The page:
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Who cares about Maracas?

Sunday, September 30, 2018
Helen Drayton Photo by:Winston Garth Murrell

Helen Drayton

The Advertisement Regulations Act, Chapter 35:53 should be helpful to Nestle and other companies who are sponsoring benches with advertising on the Maracas Beach. These insensitive companies are not alone in contributing to the clutter and ruination of the scenic beach environment. More culpable are the authorities who are responsible for its preservation and are allowing that to happen. Who are they? Is it the Ministry of Tourism, the Regional Corporation, the County Council or all of them? And what about the responsibility of the parliamentary representative?

Perhaps Nestle should have read the Advertisement Act before responding to citizens who lamented the blatancy of the company’s bench advertisements and the shameful "ting" it described as a "water feature".

Nestle responded as follows: "At Nestlé, contributing to healthier and happier individuals stands at the fore. We believe in the upkeep and preservation of our natural landmarks and have used the benches as a form of comfort for visitors. Other than the close proximity of the water feature our brand holds no association. Further to our investigation, we have been informed that the said water feature had been removed. We thank you for voicing your concerns and are happy and willing to discuss our commitments to the environment and how we each can play our part…" Eh!

Nestle really wants us to believe that it is "contributing to our health and happiness", by sponsoring benches with their advertisements on the beach? With remarkable clumsiness, it tried to disassociate itself from the hideous water-thing quite oblivious of its corporate litter. Whoever thought that advertising on Maracas Beach or any beach is a good idea needs to reflect on the example they are setting. Observe what has happened along our highways, the Lady Young Road and every public place. Observe what has happened since the first set of beach lounge chairs appeared on the seashore about a couple of years ago. There are no controls so more operators are hustling in resulting in many chairs sprawled across the beach during peak periods and in prime spots. Who is monitoring to ensure that beachgoers who can’t afford to rent the chairs or those who want to relax on the sand get beach space?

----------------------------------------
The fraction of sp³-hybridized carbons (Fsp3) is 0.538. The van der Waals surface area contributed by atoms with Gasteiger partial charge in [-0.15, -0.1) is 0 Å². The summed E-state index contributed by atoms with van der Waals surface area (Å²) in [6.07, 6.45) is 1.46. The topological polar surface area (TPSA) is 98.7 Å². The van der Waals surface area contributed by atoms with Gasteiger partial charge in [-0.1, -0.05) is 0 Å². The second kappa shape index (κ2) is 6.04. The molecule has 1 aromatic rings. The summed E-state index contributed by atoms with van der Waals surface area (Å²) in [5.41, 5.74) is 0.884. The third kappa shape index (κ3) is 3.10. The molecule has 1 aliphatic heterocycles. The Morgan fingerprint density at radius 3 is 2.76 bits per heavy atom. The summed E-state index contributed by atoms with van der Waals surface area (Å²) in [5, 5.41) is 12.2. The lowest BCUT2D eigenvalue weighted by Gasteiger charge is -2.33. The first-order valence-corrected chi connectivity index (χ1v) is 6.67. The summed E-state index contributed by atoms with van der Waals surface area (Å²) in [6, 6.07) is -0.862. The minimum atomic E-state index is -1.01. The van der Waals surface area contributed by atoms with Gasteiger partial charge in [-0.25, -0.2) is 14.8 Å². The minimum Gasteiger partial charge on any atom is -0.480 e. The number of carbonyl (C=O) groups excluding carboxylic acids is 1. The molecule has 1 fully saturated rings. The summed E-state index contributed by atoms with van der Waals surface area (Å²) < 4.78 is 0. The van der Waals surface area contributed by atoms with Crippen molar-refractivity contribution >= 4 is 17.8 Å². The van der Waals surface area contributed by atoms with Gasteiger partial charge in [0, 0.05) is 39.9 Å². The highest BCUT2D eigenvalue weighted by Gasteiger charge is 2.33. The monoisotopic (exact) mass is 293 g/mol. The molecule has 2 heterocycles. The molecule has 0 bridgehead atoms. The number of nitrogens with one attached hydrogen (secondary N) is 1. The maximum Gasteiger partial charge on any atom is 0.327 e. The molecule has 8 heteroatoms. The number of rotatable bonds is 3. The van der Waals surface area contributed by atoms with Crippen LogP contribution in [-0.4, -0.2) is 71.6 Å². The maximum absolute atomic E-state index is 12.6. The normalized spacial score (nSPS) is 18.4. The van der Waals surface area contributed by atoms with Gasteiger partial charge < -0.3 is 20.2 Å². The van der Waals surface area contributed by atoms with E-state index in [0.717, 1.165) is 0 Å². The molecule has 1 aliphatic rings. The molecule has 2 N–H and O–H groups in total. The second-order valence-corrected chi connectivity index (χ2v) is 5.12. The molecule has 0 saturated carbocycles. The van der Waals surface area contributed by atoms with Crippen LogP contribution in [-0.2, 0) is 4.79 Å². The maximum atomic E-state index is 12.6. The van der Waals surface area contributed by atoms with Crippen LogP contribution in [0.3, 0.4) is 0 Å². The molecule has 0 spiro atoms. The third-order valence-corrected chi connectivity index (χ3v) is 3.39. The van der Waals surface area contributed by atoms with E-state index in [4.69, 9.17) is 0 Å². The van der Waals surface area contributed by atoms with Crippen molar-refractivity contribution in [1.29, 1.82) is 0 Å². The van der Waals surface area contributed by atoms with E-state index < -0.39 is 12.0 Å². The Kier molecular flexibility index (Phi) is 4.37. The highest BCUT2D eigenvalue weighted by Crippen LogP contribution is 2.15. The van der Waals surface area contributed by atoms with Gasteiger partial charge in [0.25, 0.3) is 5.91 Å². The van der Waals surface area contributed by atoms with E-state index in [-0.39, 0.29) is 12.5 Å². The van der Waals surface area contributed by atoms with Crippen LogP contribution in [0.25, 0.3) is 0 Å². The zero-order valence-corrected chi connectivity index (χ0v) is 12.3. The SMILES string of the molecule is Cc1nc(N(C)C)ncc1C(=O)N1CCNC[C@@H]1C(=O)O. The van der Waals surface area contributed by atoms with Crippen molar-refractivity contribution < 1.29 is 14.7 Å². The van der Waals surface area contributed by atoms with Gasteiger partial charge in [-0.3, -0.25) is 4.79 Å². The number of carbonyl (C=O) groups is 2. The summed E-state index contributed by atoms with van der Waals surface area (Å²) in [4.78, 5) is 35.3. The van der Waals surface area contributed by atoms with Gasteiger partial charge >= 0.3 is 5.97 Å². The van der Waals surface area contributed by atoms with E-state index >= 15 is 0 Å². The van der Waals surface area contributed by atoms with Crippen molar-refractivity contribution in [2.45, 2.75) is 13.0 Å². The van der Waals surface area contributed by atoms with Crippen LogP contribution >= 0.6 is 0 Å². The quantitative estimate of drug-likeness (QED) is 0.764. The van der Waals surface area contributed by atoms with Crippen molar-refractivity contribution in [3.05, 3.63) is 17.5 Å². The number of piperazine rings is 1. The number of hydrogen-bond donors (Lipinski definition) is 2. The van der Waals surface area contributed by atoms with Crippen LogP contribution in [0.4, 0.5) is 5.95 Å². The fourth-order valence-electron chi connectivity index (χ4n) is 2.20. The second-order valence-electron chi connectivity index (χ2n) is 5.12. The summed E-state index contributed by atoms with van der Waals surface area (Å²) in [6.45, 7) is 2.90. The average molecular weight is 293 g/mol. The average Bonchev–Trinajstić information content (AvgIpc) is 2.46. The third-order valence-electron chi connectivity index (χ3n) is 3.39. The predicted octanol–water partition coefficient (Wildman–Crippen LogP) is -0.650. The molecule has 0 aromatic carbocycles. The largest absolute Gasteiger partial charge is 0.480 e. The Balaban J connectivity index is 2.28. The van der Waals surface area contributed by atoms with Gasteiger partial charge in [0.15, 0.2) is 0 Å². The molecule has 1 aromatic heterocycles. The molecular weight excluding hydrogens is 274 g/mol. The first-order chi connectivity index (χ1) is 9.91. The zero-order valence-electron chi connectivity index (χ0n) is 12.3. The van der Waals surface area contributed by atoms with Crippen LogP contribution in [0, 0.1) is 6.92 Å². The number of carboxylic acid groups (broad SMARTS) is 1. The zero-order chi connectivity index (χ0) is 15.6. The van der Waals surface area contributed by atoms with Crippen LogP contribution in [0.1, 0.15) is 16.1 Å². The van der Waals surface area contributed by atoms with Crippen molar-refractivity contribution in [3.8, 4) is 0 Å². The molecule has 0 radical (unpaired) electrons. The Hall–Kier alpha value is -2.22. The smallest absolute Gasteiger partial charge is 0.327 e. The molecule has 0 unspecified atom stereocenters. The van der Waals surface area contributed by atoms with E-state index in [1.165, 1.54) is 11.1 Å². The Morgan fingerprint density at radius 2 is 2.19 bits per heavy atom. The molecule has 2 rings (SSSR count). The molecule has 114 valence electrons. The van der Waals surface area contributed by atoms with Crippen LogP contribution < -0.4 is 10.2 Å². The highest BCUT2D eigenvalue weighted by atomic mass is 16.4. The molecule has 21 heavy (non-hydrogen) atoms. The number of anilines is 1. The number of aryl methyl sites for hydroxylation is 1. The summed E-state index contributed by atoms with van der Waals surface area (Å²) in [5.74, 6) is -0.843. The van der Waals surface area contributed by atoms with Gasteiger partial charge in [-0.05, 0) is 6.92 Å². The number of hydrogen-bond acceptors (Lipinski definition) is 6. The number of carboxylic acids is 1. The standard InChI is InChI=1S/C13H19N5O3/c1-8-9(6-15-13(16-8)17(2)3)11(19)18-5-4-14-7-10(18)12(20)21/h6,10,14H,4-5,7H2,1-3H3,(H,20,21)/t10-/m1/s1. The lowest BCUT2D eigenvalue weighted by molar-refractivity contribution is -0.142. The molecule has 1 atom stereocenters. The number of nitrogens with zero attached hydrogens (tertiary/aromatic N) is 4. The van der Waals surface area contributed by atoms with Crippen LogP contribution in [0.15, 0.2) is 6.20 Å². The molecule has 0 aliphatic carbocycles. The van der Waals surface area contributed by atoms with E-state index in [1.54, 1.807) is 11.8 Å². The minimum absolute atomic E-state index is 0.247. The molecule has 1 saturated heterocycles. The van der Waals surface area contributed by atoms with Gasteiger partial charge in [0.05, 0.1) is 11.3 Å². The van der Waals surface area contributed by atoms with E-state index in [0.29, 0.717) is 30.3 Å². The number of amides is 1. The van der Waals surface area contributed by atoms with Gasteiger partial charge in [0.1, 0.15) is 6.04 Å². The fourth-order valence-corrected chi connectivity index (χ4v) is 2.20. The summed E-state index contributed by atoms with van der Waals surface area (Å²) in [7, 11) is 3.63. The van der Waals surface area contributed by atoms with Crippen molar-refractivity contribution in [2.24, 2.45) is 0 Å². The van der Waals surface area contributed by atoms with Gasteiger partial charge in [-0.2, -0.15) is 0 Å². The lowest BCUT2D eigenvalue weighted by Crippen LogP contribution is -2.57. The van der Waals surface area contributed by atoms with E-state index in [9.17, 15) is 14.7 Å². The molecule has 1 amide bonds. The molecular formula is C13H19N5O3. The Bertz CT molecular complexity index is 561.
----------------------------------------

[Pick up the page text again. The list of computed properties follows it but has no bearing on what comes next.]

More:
Getting back to Nestle and its communication that seemed calculated to advance its interests regardless of consequences to the environment, it should consider that corporate social responsibility first requires adherence to the intent and spirit of the law. It is not simply discretionary philanthropic deeds like sponsoring public benches, ostensibly, for the public's convenience. There is nothing wrong with a policy of enlightened self-interest, but why not contribute to preserving our landmarks rather than helping to diminish the natural beauty of these places. How about a campaign to keep the beach clean of litter including advertising litter or better still make babies happy by promoting breastfeeding. If such socially responsible deeds would conflict with its brand, then in the least, don't do anything it wouldn't be permitted to do to Switzerland's environment. It is not the only company messing up the beach with advertising litter. The numbers are increasing.

The Advertisement Act defines "hoarding" as any structure used as an advertisement or used for exhibiting any advertisement. Clause 3: "No hoarding shall be erected and no advertisement shall be exhibited upon any hoarding or on any wall, tree, pole, fence, gate or other place in Trinidad and Tobago except in accordance" with the act. Clause 4: "In a City or Borough, the City or Borough Council and elsewhere the County Council may erect hoardings or authorise the erection..." Schedule 11 of the act identifies specific areas where advertisements are prohibited, and that schedule includes the Maracas Road and Maracas Bay. Who authorised the advertisements?

In her response to Nestle, the words of Kathryn Stollmeyer Wight are worth repeating. "Thank you, Nestle, for your rather insulting response…so fed up of the ugliness!"

Isn’t it time the relevant authorities take action against the abuse of Maracas Beach and not be complicit in the ugliness and breaking the law?


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